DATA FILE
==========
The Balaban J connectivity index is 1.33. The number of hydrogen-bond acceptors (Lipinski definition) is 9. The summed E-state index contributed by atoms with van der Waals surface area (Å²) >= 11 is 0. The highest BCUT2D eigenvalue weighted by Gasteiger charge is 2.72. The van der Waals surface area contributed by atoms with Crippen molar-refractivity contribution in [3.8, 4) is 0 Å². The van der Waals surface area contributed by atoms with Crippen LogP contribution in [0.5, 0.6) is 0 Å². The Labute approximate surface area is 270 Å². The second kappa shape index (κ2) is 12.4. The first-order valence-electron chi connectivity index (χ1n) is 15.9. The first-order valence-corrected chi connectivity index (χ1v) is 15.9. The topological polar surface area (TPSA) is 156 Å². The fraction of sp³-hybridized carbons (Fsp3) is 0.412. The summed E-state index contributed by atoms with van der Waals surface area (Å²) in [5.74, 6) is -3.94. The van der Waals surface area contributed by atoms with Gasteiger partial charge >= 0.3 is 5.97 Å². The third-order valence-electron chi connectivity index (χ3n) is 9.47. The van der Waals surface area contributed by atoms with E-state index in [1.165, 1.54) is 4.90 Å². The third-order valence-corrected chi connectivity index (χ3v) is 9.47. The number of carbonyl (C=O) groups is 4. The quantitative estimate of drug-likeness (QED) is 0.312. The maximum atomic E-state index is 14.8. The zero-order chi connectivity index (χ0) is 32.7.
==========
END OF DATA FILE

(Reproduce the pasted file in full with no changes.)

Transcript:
The Balaban J connectivity index is 1.33. The number of hydrogen-bond acceptors (Lipinski definition) is 9. The summed E-state index contributed by atoms with van der Waals surface area (Å²) >= 11 is 0. The highest BCUT2D eigenvalue weighted by Gasteiger charge is 2.72. The van der Waals surface area contributed by atoms with Crippen molar-refractivity contribution in [3.8, 4) is 0 Å². The van der Waals surface area contributed by atoms with Crippen LogP contribution in [0.5, 0.6) is 0 Å². The Labute approximate surface area is 270 Å². The second kappa shape index (κ2) is 12.4. The first-order valence-electron chi connectivity index (χ1n) is 15.9. The first-order valence-corrected chi connectivity index (χ1v) is 15.9. The topological polar surface area (TPSA) is 156 Å². The fraction of sp³-hybridized carbons (Fsp3) is 0.412. The summed E-state index contributed by atoms with van der Waals surface area (Å²) in [5.74, 6) is -3.94. The van der Waals surface area contributed by atoms with Gasteiger partial charge >= 0.3 is 5.97 Å². The third-order valence-electron chi connectivity index (χ3n) is 9.47. The van der Waals surface area contributed by atoms with E-state index in [1.165, 1.54) is 4.90 Å². The third-order valence-corrected chi connectivity index (χ3v) is 9.47. The number of carbonyl (C=O) groups is 4. The quantitative estimate of drug-likeness (QED) is 0.312. The maximum atomic E-state index is 14.8. The zero-order chi connectivity index (χ0) is 32.7.